30 August 2011

Meet Guido Ronchail, Sculptor and Ghironda Maker of Pragelato

The Maestro and one of his Ghironda

One of the wonderful things about being married to a local mountain guy, and there are too many wonderful things to mention, but one of his many charms is that he speaks the local Piemontese dialect, which is a calling card for acceptance rather than suspicion. It is a very useful gift when we are seeking out the not so well known and sometimes inaccessible gems that there are to discover in Val Chisone and Germansca or the greater Piedmont region. Fabrizio, my husband, not only knows most of the valley, he has a way of getting most people to open the door and their life to us with just a bit of chat and genuine interest. It is a wonderful quality that I admire and benefit from in so many ways. Recently we went up to Pragelato in search of S.gr Guido Ronchail, a man of many talents who also is a bee keeper, sculptor, and maker of the Ghironda, also known as a hurdy gurdy, which is a medieval folk instrument, popular in traditional Occitan music.

Wooden Sculptures in his garden in  Pragelto
Our valleys are part of, if only just, the outer most border of the historical Occitania region. We were once part of France, and even longer were we part of the Savoy kingdom, but now firmly Italy. Mr. Ronchail has lovingly restored and enhanced his traditional old home with his wood working and masonry skills along with many artistic flourishes, as well as adding a gallery for his collection of mainly stringed instruments with the Ghironda, prominently featured. 
Stone gate leading to his garden and musical instrument gallery
 We dropped in one day following up on an invitation from him when we ran into him at one of Pragelato's Tinber art gallery's opening, which had featured some of his work, along with fellow sculptor Carlo Piffer of Sestriere
What a delightful day we enjoyed as we chatted about his work and admired his workshop that had accomplished many projects and had so many more in various states of progress. It was a clutter workshop that he apologized profusely for it's state of disarray, but I found comfortable and fascinating as I surveyed the tidy stacks of home made tin can drawers and pieces of musical instruments strewn about. His canine companions bed tucked up in the corner and his trilling orange feathered canary were part of the charm of this well used and loved work area where he spends endless hours tinkering about on his various projects.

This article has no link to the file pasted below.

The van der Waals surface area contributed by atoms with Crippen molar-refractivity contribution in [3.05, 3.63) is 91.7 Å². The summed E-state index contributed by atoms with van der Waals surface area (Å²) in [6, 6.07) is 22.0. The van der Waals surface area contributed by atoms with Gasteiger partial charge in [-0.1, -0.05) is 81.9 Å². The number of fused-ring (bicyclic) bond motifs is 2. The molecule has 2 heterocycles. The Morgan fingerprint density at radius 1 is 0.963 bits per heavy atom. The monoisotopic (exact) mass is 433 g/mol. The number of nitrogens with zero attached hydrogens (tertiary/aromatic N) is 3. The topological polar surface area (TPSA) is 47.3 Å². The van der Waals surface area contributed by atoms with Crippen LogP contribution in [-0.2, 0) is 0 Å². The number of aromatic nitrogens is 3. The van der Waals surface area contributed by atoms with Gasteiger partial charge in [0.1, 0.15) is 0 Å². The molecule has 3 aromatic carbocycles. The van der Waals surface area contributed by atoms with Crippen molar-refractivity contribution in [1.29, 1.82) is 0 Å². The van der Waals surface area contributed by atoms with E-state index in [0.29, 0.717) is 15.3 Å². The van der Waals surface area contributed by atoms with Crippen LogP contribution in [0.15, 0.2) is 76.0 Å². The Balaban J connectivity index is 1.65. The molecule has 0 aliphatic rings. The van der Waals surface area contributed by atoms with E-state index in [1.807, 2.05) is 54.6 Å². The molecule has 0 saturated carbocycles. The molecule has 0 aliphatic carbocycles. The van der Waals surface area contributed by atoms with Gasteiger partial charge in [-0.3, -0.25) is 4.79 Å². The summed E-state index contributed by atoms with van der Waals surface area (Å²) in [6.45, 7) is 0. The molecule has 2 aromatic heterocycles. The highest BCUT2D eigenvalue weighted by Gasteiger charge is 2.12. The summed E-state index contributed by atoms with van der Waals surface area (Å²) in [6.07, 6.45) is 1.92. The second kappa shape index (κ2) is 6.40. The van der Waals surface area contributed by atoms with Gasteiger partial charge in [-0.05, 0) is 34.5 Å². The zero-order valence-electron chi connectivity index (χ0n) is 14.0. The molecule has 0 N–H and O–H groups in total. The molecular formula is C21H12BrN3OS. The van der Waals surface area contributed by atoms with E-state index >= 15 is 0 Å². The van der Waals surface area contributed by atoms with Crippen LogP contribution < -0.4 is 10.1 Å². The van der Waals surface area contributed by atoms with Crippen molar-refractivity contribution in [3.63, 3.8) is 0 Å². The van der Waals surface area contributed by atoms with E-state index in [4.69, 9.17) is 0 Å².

Various parts of instuments
Beautiful canary songs to work by
Tools of the trade

Several clock projects

Drawers made from old anchovy cans

After a bit when the stories were flowing, he pulled out a bottle of slightly sparkling local red wine and we quenched our thirsts before moving on to take in his wonderful collection of Ghironda and various other stringed musical instruments, hung whimsically from the ceiling or scattered about the spacious room. It is a delightful collection of various ages and types from different parts of Europe.
Three Ghironde

Ghironde with Appalacian dulcimers on wall and various clarinets 
He also had a mountain dulcimer whose home harkens from Appalachia in eastern America, an instrument with whom I am very familiar. It is not a proper museum per se, but he is happy to share it if we want to bring small groups to visit on one of our small tours. I am sure we will, especially as his son and daughter in law have built a small artisanal dairy shop where they make a wonderful aged Toma cheese, not unlike nearby Cuneo's Castelmagno cheese, from their 5 cows. It's a delightful cheese made by a delightful family. 

Guido's sculptures and artisan cheese shop

Where they store their cheese

The proof is in the tasting
And if all of this hasn't convinced you to get off the beaten path with us then there is always the Ghironda festival in August for some Occitan dancing. We arrange small tours that covers a wide range of interests, mainly about food and drink, although the culinary aspect is an important part of  experiencing a place, immersing yourself in the cultural parts of is interesting and of course, fun. 

We are happy to organize a variety of experinces for you depending on your interests and the time of year, through our T.E.M. association for promotion of our valley. If we have a group of 6-8 we can tailor a holiday or short break for you with our full attention, for groups less than 6 we have to consider the demands of running our B&B and balance it all out. Write us for more information, Info@bellabaita.com and have a look at out web site, Bella Baita Italian Alps Retreat. We'll be waiting for you.


Valerie Harrison (bellini) said...

A very talented fellow. I often think we need to be able to speak other languages to get to the real essense for these places we visit.

Anonymous said...


Bella Baita Marla said...

Yes bellini, speaking another language is a real gift and gives one a different experience, but at least visual art can speak volumes as well and of course there is always the language of gesture and body language, limited, but interesting all the same.
I'mg glad you enjoyed it Tina.

James Higham said...

Have you posted the story of how you came to be with your mountain guy?

Bella Baita Marla said...

Not really James. Thanks for asking. I have a bit of the story on our web site, but have never formally written it up although it is the number one question we get asked by our guests. Guess I need to consider that post.

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